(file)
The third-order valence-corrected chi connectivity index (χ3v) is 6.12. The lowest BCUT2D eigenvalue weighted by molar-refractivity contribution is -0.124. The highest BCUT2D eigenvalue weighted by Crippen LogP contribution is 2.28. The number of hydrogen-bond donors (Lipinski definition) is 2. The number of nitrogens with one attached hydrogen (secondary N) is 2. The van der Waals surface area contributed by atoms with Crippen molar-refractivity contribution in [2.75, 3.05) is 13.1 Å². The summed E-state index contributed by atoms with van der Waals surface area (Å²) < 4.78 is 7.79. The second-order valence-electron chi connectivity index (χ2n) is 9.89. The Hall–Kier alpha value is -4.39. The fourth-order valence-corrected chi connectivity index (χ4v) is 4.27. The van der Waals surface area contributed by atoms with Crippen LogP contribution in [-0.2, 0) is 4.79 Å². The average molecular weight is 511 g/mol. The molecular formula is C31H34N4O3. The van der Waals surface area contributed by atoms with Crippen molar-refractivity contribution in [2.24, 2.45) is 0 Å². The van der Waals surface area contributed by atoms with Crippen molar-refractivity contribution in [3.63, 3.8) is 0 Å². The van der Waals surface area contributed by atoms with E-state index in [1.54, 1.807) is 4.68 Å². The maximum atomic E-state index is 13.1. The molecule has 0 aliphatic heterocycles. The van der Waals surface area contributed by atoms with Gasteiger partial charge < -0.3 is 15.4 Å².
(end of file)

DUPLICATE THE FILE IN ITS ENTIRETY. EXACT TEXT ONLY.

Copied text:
The third-order valence-corrected chi connectivity index (χ3v) is 6.12. The lowest BCUT2D eigenvalue weighted by molar-refractivity contribution is -0.124. The highest BCUT2D eigenvalue weighted by Crippen LogP contribution is 2.28. The number of hydrogen-bond donors (Lipinski definition) is 2. The number of nitrogens with one attached hydrogen (secondary N) is 2. The van der Waals surface area contributed by atoms with Crippen molar-refractivity contribution in [2.75, 3.05) is 13.1 Å². The summed E-state index contributed by atoms with van der Waals surface area (Å²) < 4.78 is 7.79. The second-order valence-electron chi connectivity index (χ2n) is 9.89. The Hall–Kier alpha value is -4.39. The fourth-order valence-corrected chi connectivity index (χ4v) is 4.27. The van der Waals surface area contributed by atoms with Crippen LogP contribution in [-0.2, 0) is 4.79 Å². The average molecular weight is 511 g/mol. The molecular formula is C31H34N4O3. The van der Waals surface area contributed by atoms with Crippen molar-refractivity contribution in [2.24, 2.45) is 0 Å². The van der Waals surface area contributed by atoms with Crippen molar-refractivity contribution in [3.63, 3.8) is 0 Å². The van der Waals surface area contributed by atoms with E-state index in [1.54, 1.807) is 4.68 Å². The maximum atomic E-state index is 13.1. The molecule has 0 aliphatic heterocycles. The van der Waals surface area contributed by atoms with Gasteiger partial charge < -0.3 is 15.4 Å².